Note that, in FIG. 17, an intra-pipe heat transfer coefficient and a pressure loss due to a mass flux during condensation are indicated by comparison of R32 and R410A. A degree of influence due to a change in the mass flux during condensation is the same as that during evaporation, although an absolute value is different. That is, the use of the array in this embodiment for R32 can be considered more effective for improvement of performance during heating.

As explained above, the outer diameter D of the heat transfer pipe 26 is 4.ltoreq.D.ltoreq.6 mm. Therefore, as shown in FIG. 18, since the heat transfer pipe pitches (Pt and PL) can be reduced by suppressing an increase in ventilation resistance, it is possible to improve efficiency--annual performance factor: APF--of the air conditioner 1. That is, it is possible to suppress a fall in the APF from a peak within 3%.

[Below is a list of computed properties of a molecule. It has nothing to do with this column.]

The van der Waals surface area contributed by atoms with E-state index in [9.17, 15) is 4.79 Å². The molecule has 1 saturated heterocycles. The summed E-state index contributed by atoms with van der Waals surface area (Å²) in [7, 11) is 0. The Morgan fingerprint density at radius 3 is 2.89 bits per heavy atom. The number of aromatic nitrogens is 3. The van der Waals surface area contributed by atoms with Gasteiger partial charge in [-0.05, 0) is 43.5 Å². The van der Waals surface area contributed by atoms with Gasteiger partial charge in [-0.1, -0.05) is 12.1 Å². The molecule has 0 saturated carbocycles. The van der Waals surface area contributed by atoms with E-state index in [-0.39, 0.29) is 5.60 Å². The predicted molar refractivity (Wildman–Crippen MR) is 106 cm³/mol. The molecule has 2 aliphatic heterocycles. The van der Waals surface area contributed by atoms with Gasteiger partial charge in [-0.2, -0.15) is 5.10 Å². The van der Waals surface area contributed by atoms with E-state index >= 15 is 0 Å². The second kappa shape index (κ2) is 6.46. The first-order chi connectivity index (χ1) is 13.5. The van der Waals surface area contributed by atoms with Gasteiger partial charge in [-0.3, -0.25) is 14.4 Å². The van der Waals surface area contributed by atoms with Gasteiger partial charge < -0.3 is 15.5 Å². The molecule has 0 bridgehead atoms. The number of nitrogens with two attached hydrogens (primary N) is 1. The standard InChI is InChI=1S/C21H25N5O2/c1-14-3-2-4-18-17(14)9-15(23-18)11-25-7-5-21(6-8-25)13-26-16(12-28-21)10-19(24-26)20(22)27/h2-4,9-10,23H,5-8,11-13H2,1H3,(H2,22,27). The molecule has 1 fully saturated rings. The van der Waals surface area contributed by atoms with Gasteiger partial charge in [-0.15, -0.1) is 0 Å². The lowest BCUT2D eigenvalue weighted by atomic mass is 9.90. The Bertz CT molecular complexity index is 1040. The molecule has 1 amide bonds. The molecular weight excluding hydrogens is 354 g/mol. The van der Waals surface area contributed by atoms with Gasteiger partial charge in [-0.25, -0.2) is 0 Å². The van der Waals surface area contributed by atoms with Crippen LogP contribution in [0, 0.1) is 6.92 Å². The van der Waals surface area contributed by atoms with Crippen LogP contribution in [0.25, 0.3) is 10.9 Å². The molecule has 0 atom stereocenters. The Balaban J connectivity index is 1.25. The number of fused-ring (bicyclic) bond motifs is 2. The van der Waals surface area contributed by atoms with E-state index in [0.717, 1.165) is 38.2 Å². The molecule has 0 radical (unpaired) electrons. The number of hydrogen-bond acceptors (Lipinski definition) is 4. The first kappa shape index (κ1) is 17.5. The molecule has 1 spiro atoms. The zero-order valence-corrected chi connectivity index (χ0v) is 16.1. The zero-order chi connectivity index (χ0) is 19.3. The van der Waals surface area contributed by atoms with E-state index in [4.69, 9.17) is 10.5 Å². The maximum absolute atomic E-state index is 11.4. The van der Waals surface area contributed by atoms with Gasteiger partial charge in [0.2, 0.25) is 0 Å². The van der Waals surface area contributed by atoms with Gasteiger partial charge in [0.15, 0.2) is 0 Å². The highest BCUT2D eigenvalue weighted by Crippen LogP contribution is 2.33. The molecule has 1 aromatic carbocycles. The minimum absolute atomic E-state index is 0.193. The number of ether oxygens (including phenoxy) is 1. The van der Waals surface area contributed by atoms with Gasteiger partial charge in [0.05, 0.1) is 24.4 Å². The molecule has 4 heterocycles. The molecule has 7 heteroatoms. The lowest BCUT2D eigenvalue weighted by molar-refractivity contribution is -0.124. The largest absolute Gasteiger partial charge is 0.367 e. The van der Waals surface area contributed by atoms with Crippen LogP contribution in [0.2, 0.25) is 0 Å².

The vertical pitch Pt of the heat transfer pipes 26 vertically adjacent to each other is 11.ltoreq.Pt.ltoreq.17 mm. In this range, it is possible to improve the efficiency of the air conditioner 1 while reducing the influence of a heat loss due to heat conduction of the fins as shown in FIG. 19.

That is, a loss due to the heat conduction of the fins is larger as the vertical pitch Pt is smaller. In FIG. 19, the influence of the vertical pitch on the APF is shown. When the vertical pitch is equal to or smaller than 11 mm, the APF falls because the influence of heat conduction through the fins increases. Conversely, when the vertical pitch is equal to or larger than 17 mm, an intra-pipe heat transfer area and fin efficiency decrease because of a decrease in the number of mounted heat transfer pipes 26. A fall in the APF occurs. Therefore, it is desirable to set 11 mm.ltoreq.Pt.ltoreq.17 mm as a range of the vertical pitch Pt in which a rate of fall within 3% from the peak of the APF can be secured.